This is sine qua non for worker self-management. To meet this condition a democratic process is called for; where goals can be internally defined, and there is equality of voting power among all who work in the company and, ideally, equal opportunity to participate democratically in managing the organization’s affairs.
Economic democracy is a central pillar of legitimacy in any fully democratic system. The workplace has to be a space in which individuals acquire the participative skills, values and experiences which make for a vibrant democratic polity. This kind of “social training” is severely hampered by the prevailing forms of alienation.
Self-management is critical to the formation of an unalienated work-community and productive process – it shapes a space in which people come together, not only to meet their financial needs but also their need for community, dialogue and fulfillment from work. The topic of worker self-management is especially timely: in the era of global capitalism, economic democratization is more relevant than ever. Fortunately, there is a great deal of empirical evidence to show that worker self-managed firms perform as well as, if not better than, traditionally managed firms.
We also know that managers who are employed in firms where workers have some influence tend to be supportive of greater worker empowerment: that would hardly be the case if these projects were not seen as successful. Workplace democracy is able to satisfy the “imperative of efficiency” – of that there can no longer be any doubt. Otherwise, no one would want democratization extended to the workplace. WSM would remain at best a worthless bit of theory.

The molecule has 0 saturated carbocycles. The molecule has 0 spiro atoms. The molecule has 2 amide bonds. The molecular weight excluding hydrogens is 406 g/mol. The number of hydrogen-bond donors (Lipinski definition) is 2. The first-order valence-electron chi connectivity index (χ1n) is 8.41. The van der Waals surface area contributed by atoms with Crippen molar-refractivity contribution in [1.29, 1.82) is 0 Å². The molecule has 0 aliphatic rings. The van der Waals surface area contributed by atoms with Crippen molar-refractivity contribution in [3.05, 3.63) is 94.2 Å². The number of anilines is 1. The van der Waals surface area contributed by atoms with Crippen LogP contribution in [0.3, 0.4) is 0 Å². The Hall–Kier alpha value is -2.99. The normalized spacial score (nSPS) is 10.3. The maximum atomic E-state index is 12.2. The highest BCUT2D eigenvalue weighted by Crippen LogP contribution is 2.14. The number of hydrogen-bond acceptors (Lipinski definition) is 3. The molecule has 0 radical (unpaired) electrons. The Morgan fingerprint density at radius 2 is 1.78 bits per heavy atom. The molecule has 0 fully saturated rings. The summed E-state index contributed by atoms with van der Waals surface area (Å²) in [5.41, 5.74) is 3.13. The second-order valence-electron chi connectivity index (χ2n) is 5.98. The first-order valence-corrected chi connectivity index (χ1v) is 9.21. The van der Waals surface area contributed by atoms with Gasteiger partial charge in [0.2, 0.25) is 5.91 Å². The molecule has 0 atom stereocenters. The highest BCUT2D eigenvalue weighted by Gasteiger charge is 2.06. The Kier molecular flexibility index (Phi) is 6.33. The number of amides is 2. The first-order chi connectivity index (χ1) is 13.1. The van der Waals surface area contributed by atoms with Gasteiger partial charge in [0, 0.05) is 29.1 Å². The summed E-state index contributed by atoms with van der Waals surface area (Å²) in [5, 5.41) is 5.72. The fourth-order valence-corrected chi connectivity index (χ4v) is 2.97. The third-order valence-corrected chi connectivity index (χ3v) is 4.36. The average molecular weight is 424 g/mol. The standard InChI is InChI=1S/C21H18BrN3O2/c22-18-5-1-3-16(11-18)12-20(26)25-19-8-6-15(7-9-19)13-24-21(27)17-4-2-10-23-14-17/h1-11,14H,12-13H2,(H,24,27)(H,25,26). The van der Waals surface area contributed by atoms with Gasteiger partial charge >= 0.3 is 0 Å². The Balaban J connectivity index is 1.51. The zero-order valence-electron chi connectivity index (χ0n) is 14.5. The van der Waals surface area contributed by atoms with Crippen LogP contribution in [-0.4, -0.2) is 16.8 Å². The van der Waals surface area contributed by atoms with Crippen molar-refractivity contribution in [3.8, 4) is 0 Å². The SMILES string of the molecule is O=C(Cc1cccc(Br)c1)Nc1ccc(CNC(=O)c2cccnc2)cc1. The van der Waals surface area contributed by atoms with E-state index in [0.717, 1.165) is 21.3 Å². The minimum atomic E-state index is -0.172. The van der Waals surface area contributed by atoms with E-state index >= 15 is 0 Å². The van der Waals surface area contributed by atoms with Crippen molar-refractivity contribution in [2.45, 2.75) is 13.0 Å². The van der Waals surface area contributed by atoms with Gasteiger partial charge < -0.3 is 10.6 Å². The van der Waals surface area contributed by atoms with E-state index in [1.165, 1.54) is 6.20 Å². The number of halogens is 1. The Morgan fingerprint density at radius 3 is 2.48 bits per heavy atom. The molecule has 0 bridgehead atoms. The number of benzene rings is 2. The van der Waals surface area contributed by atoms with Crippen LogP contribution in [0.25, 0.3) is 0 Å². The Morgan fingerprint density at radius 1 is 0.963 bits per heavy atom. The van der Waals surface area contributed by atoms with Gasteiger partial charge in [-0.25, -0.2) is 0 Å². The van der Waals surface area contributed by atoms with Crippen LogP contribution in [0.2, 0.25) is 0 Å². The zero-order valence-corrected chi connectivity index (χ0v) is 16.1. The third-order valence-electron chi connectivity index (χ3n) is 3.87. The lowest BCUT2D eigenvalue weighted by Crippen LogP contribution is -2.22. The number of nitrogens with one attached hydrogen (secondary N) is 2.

According to the U.S. Federation of Worker Cooperatives, there are over 300 democratic workplaces in the United States alone, employing thousands of individuals and generating over $400 million in annual revenues. The fact is that more and more ordinary people want workplace democracy, and such an attitude toward social change is an absolutely necessary prerequisite for activism.
So, in honor of Margaret Thatcher’s birthday, let us prove to ourselves, the world, and to future generations hence that there is indeed an alternative to a global capitalistic system that increases poverty, misery and destitution; that despoils the environment and robs man of a human environment fit to live in, all in the name of an insane imperative that can be summarized in a single word: growth.